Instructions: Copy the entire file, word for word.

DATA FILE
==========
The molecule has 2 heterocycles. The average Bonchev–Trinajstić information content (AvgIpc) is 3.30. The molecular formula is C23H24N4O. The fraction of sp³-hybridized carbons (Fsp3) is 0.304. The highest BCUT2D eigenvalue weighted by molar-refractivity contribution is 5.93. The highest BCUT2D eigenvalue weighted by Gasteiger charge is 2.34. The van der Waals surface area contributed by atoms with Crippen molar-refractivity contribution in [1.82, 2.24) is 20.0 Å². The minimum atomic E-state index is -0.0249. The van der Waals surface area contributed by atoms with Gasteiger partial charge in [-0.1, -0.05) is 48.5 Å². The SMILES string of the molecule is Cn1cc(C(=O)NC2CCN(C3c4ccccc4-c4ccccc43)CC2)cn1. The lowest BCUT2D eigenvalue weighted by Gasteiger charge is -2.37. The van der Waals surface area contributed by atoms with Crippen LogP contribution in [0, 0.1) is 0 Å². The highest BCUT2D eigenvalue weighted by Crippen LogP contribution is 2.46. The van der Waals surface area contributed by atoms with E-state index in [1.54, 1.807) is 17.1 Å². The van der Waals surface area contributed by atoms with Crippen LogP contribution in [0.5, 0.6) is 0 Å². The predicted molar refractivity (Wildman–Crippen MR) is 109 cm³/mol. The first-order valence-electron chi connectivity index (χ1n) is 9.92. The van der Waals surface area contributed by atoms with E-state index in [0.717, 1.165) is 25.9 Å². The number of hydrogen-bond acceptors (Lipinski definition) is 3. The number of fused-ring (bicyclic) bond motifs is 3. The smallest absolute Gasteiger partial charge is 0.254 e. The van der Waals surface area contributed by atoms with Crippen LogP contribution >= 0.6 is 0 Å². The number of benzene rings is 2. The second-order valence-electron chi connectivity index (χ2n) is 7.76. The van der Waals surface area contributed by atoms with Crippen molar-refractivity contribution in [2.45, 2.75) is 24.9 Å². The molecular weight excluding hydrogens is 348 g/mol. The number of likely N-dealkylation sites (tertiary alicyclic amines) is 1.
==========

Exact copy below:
The molecule has 2 heterocycles. The average Bonchev–Trinajstić information content (AvgIpc) is 3.30. The molecular formula is C23H24N4O. The fraction of sp³-hybridized carbons (Fsp3) is 0.304. The highest BCUT2D eigenvalue weighted by molar-refractivity contribution is 5.93. The highest BCUT2D eigenvalue weighted by Gasteiger charge is 2.34. The van der Waals surface area contributed by atoms with Crippen molar-refractivity contribution in [1.82, 2.24) is 20.0 Å². The minimum atomic E-state index is -0.0249. The van der Waals surface area contributed by atoms with Gasteiger partial charge in [-0.1, -0.05) is 48.5 Å². The SMILES string of the molecule is Cn1cc(C(=O)NC2CCN(C3c4ccccc4-c4ccccc43)CC2)cn1. The lowest BCUT2D eigenvalue weighted by Gasteiger charge is -2.37. The van der Waals surface area contributed by atoms with Crippen LogP contribution in [0, 0.1) is 0 Å². The highest BCUT2D eigenvalue weighted by Crippen LogP contribution is 2.46. The van der Waals surface area contributed by atoms with E-state index in [1.54, 1.807) is 17.1 Å². The van der Waals surface area contributed by atoms with Crippen LogP contribution in [0.5, 0.6) is 0 Å². The predicted molar refractivity (Wildman–Crippen MR) is 109 cm³/mol. The first-order valence-electron chi connectivity index (χ1n) is 9.92. The van der Waals surface area contributed by atoms with E-state index in [0.717, 1.165) is 25.9 Å². The number of hydrogen-bond acceptors (Lipinski definition) is 3. The number of fused-ring (bicyclic) bond motifs is 3. The smallest absolute Gasteiger partial charge is 0.254 e. The van der Waals surface area contributed by atoms with Crippen LogP contribution >= 0.6 is 0 Å². The number of benzene rings is 2. The second-order valence-electron chi connectivity index (χ2n) is 7.76. The van der Waals surface area contributed by atoms with Crippen molar-refractivity contribution in [2.45, 2.75) is 24.9 Å². The molecular weight excluding hydrogens is 348 g/mol. The number of likely N-dealkylation sites (tertiary alicyclic amines) is 1.